Try to imagine it. Grad school entails a lot of sacrifices for some students, but it's virtually impossible to get an academic job in sociology at a 4-year institution. Entering graduate students aren't told this; in fact, it's sometimes actively kept from them.(Departments need a graduate program for labor and/or legitimacy.) Maybe the job placement rate for Madison students is stellar, but it drops off steeply after that.

carly said...

They're opening a patisserie at Glenway&Speedway. Wo-hoo! First we get EVP, and now pastry. Mmmmm. (I realize La Brioche is close...but it's not, you know, "on the way, so I might as well stop in" close)

jeremy said...

Carly: Did EVP close down that writing place that I was always curious about?

Anon 5:05: A routine part of what I tell prospective graduate students is that they should investigate the placement record of where they are considering going to school. I think a good use of ASA resources would be making systematic information about this available to students. I wonder if a resource could be developed toward that end.

Sister A: Don't worry about hostility toward me from anonymous commenters.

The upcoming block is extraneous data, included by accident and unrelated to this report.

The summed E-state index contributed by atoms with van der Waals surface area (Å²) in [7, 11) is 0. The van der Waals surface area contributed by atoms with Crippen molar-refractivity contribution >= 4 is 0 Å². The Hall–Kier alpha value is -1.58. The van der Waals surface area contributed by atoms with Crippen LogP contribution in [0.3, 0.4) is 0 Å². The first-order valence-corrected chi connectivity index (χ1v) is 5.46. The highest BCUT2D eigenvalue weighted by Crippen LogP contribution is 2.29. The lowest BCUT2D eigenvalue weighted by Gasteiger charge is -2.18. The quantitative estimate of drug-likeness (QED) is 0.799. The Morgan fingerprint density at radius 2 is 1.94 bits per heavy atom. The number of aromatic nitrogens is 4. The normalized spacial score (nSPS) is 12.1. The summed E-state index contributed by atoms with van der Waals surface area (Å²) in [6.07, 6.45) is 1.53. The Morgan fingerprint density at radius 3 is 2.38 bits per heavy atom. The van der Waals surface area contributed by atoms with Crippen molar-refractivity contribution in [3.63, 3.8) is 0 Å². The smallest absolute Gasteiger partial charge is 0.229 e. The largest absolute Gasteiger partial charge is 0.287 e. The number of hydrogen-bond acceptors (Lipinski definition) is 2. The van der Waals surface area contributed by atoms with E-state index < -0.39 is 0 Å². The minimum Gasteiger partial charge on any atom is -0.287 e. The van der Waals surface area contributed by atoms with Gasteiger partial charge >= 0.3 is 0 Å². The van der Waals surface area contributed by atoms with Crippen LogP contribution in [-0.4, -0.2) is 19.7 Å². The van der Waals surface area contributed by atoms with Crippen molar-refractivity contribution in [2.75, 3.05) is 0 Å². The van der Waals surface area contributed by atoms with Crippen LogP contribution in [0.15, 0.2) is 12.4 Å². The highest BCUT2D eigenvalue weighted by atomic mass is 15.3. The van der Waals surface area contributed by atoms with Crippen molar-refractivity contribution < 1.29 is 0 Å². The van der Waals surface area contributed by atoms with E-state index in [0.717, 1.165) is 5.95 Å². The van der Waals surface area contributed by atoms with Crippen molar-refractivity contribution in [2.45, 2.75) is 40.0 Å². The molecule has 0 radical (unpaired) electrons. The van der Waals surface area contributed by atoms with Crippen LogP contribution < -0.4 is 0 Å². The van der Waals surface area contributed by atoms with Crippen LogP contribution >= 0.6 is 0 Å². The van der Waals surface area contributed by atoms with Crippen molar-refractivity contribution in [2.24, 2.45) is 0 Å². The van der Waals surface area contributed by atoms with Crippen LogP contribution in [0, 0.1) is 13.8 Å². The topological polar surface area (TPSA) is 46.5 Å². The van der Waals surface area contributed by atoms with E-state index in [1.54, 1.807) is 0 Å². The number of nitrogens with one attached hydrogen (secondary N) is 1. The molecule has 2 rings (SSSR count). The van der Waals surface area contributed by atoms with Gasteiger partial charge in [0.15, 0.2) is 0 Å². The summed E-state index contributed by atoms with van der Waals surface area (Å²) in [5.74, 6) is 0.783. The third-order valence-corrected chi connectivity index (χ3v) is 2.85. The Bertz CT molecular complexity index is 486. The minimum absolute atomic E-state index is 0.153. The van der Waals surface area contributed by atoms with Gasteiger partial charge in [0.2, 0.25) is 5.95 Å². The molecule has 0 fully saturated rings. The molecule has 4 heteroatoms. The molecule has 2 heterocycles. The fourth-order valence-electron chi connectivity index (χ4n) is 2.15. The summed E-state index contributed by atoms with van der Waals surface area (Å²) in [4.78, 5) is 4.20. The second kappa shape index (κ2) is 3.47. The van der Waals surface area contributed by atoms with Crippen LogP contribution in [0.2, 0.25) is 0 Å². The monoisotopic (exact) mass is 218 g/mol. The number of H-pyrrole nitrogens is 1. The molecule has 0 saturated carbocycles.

jeremy said...

Ang: The seats were these weird spacely-sprockets thing that weren't exactly great to fit into if your posterior was outside a certain range, and then, beyond that, they were also weighted strange so I kept feeling like I had to balance not to be tipped forward. It was really weirdly uncomfortable considering that it was, you know, a seat I was paying for.

RWS: I think it's important to recognize that even if people of your general cultural persuasion don't get to have a career in folk music, you can always spend your weekends on the filk circuit (either standard or its SCA equivalent). But if your dream is to open a restaurant, it's not like you can bounce around from Con to Con on the weekends doing a fake restaurant. I guess maybe if the Sims Online is still going one could perhaps be a restauranteur there.